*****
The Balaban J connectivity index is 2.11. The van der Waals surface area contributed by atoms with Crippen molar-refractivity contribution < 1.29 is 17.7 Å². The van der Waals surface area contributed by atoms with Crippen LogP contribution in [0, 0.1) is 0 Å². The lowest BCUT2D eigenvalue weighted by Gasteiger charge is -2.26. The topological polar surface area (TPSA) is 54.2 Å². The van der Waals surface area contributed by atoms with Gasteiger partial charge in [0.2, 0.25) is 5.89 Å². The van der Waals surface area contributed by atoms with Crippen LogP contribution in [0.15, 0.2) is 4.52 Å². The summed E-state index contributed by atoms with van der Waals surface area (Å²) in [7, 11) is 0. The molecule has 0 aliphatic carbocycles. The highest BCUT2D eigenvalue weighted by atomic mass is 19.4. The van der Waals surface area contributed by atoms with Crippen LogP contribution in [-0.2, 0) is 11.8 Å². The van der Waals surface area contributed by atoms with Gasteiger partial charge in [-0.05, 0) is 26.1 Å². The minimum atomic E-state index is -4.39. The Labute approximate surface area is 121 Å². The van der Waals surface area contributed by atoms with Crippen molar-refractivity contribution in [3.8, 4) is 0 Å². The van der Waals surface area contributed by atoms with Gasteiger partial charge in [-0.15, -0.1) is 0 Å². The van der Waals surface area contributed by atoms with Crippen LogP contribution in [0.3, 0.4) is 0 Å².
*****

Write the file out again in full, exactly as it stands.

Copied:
The Balaban J connectivity index is 2.11. The van der Waals surface area contributed by atoms with Crippen molar-refractivity contribution < 1.29 is 17.7 Å². The van der Waals surface area contributed by atoms with Crippen LogP contribution in [0, 0.1) is 0 Å². The lowest BCUT2D eigenvalue weighted by Gasteiger charge is -2.26. The topological polar surface area (TPSA) is 54.2 Å². The van der Waals surface area contributed by atoms with Gasteiger partial charge in [0.2, 0.25) is 5.89 Å². The van der Waals surface area contributed by atoms with Crippen LogP contribution in [0.15, 0.2) is 4.52 Å². The summed E-state index contributed by atoms with van der Waals surface area (Å²) in [7, 11) is 0. The molecule has 0 aliphatic carbocycles. The highest BCUT2D eigenvalue weighted by atomic mass is 19.4. The van der Waals surface area contributed by atoms with Crippen LogP contribution in [-0.2, 0) is 11.8 Å². The van der Waals surface area contributed by atoms with Gasteiger partial charge in [-0.05, 0) is 26.1 Å². The minimum atomic E-state index is -4.39. The Labute approximate surface area is 121 Å². The van der Waals surface area contributed by atoms with Crippen molar-refractivity contribution in [3.8, 4) is 0 Å². The van der Waals surface area contributed by atoms with Gasteiger partial charge in [-0.15, -0.1) is 0 Å². The van der Waals surface area contributed by atoms with Crippen LogP contribution in [0.3, 0.4) is 0 Å².